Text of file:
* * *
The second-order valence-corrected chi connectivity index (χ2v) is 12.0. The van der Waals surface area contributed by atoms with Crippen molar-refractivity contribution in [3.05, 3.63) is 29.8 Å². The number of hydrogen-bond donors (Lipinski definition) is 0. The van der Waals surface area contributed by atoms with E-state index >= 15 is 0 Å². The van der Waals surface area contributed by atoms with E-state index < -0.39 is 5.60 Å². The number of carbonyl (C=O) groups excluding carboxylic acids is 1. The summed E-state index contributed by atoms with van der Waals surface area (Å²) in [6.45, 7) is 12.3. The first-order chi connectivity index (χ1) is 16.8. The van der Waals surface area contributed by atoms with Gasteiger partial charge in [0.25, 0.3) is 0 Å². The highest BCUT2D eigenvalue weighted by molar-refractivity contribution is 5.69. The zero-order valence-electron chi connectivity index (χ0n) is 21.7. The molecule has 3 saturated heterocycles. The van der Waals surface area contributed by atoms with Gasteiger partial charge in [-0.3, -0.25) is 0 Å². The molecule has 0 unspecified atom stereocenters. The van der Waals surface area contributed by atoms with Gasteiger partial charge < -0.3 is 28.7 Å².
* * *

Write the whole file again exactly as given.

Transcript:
The second-order valence-corrected chi connectivity index (χ2v) is 12.0. The van der Waals surface area contributed by atoms with Crippen molar-refractivity contribution in [3.05, 3.63) is 29.8 Å². The number of hydrogen-bond donors (Lipinski definition) is 0. The van der Waals surface area contributed by atoms with E-state index >= 15 is 0 Å². The van der Waals surface area contributed by atoms with E-state index < -0.39 is 5.60 Å². The number of carbonyl (C=O) groups excluding carboxylic acids is 1. The summed E-state index contributed by atoms with van der Waals surface area (Å²) in [6.45, 7) is 12.3. The first-order chi connectivity index (χ1) is 16.8. The van der Waals surface area contributed by atoms with Gasteiger partial charge in [0.25, 0.3) is 0 Å². The highest BCUT2D eigenvalue weighted by molar-refractivity contribution is 5.69. The zero-order valence-electron chi connectivity index (χ0n) is 21.7. The molecule has 3 saturated heterocycles. The van der Waals surface area contributed by atoms with Gasteiger partial charge in [-0.3, -0.25) is 0 Å². The molecule has 0 unspecified atom stereocenters. The van der Waals surface area contributed by atoms with Gasteiger partial charge < -0.3 is 28.7 Å².